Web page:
June 24, 2003
En route Frankfurt - Istanbul
So far, so good. My traveling companions Ellen and Jen each had their challenges on Friday - Ellen with a dental difficulty, Jen with a different health scare. But after a day full of appointments, all was well.
I saved my difficulty for en route… foolishly assuming that my ticket was entirely electronic. Wrong. So I arrived in Toronto, after the Pgh travel agency had closed for the night, ticketed only as far as Frankfurt. I had confirmed reservations, but no ticket. Turkish Air in NYC couldn’t help me in Toronto, so I had to wait until Frankfurt to straighten things out. Arrived in Frankfurt. Still the middle of the night in the US. Turkish Air could not confirm what I had paid for my ticket, so I had to front some more money, but the young woman at the counter assured me that I can get a refund “within six months” for the amount I am out (less $50 ticket replacement fee). Ouch. Onward.
Aside from that, the trip has been delightful so far. Had an interesting seatmate on the Toronto-to-Frankfurt part of the journey. I knew we’d hit it off when I saw her get out her copy of the newest Harry Potter book. She turned out to be headed towards a summer of opthamology residency and community health research in Madras. Our conversation ranged from bits and pieces of life stories, to books and movies, to the practice of medicine and the curative powers of listening. We traded email addresses as we went our separate ways. Perhaps we’ll stay in touch.
We’re about half an hour out of Istanbul right now, maybe less. I can feel the plane descending. (So can a small child several rows back.) I should put this away, and get neatly stowed. The connection in Istanbul is a close one, and I need to be ready to move.
. . .
11:08 local time, Ortahisar
“Allah,” calls out a woman’s voice, and amid scattered applause, our plane lands in Kayseri. Smooth landing in view of snow-wrinkled Ericiyes. Mehmet‘s father drives seven passengers to our various pensions and destinations, as the sun sets, and the landscape grows sand gold and then rose red. Jen dozes. Ellen marvels. I want to stop and visit everything at once. All over again - or for the first time. We pass Avanos, the turn-off for Zelve, through Goreme, Uçhisar and then we turn down the hill into Ortahisar, with me directing us to the right end of the village with gestures. As the streetlights come on, the minibus stops in front of Crazy Ali’s store, and he has already phoned Hatice to say we are there. We drink apple tea in the dusk, in good company, with Ali’s antiques surrounding us.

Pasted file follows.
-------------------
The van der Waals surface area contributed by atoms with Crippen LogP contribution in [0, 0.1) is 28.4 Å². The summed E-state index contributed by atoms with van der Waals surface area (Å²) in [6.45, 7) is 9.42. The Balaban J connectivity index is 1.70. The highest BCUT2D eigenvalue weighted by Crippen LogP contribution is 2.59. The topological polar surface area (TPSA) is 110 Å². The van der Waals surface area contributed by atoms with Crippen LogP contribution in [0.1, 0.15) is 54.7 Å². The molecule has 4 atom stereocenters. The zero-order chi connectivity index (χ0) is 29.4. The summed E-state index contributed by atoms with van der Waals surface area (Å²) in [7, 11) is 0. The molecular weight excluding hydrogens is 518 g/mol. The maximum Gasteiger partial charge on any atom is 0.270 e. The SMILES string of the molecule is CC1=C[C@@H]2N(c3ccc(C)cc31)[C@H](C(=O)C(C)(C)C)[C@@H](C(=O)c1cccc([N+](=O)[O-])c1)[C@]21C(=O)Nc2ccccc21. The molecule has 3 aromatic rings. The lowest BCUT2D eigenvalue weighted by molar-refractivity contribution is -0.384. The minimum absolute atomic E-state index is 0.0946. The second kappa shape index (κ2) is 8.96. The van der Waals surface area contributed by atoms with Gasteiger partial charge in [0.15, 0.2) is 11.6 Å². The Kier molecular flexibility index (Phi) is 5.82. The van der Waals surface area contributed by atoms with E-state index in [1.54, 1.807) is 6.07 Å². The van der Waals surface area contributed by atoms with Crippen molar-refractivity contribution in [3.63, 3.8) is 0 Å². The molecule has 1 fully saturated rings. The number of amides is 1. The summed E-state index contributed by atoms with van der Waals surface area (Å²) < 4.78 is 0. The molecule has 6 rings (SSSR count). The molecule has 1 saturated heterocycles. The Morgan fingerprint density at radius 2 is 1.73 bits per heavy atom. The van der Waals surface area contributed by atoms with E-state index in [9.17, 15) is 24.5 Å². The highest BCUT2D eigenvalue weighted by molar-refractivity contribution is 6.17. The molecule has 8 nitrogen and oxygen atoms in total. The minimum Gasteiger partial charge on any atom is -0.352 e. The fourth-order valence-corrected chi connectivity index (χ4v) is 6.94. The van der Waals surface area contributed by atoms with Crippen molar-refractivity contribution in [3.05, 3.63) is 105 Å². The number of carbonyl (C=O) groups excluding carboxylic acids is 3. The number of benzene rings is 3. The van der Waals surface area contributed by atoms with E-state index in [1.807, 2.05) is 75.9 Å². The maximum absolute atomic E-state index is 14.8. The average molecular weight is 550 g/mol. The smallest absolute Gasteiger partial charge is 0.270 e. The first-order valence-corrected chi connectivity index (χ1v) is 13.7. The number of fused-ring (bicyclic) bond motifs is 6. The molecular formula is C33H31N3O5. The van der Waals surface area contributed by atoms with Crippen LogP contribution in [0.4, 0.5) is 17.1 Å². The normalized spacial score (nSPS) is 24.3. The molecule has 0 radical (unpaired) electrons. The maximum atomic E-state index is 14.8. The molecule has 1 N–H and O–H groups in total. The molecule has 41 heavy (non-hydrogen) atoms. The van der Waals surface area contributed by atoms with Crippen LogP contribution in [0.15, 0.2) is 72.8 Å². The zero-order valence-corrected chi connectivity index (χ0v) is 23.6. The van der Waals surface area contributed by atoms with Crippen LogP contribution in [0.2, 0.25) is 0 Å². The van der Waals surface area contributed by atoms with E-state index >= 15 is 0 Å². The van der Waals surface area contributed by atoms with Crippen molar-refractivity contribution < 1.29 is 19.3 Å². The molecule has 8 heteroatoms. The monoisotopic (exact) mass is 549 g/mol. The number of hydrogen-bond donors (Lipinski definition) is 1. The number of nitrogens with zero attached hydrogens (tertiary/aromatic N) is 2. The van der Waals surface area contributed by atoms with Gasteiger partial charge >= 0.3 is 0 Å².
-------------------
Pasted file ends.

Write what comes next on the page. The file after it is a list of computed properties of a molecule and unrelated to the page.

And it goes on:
Back. It is as wonderful as before - more wonderful - since it was such a homecoming to see Hatice again. And then we walk down the hill to Barbara’s house in the dark. The large key. The illuminated courtyard. The same vaulted whitewashed rooms with kilim-draped benches. New eyes to see everything with, with Ellen and Jen along. The call to worship at ten sets the end on the evening. “I’ve never seen so many stars,” says Jen, leaning out the window. We unpack and talk and drift toward more sleep. Breakfast with Hatice tomorrow, and then we’ll see what the day brings.
What do I hope to do this visit? For myself, make video of weaving. Make some panoramas: Barbara’s courtyard (if I can figure out where to stand), Zelve, Red Valley sunset, the garden (if we go). I want to teach Hatice and anyone else how to edit video using the computer, and how to post it on the web. How many days do we have? Not many. (I’m sleepy, so I have to count everything out.) Six days in the village (25, 26, 27, 28, 29, 30), one day to see Kultepe with Remzi, and then one very long long day flying home on the 2nd. Nine days.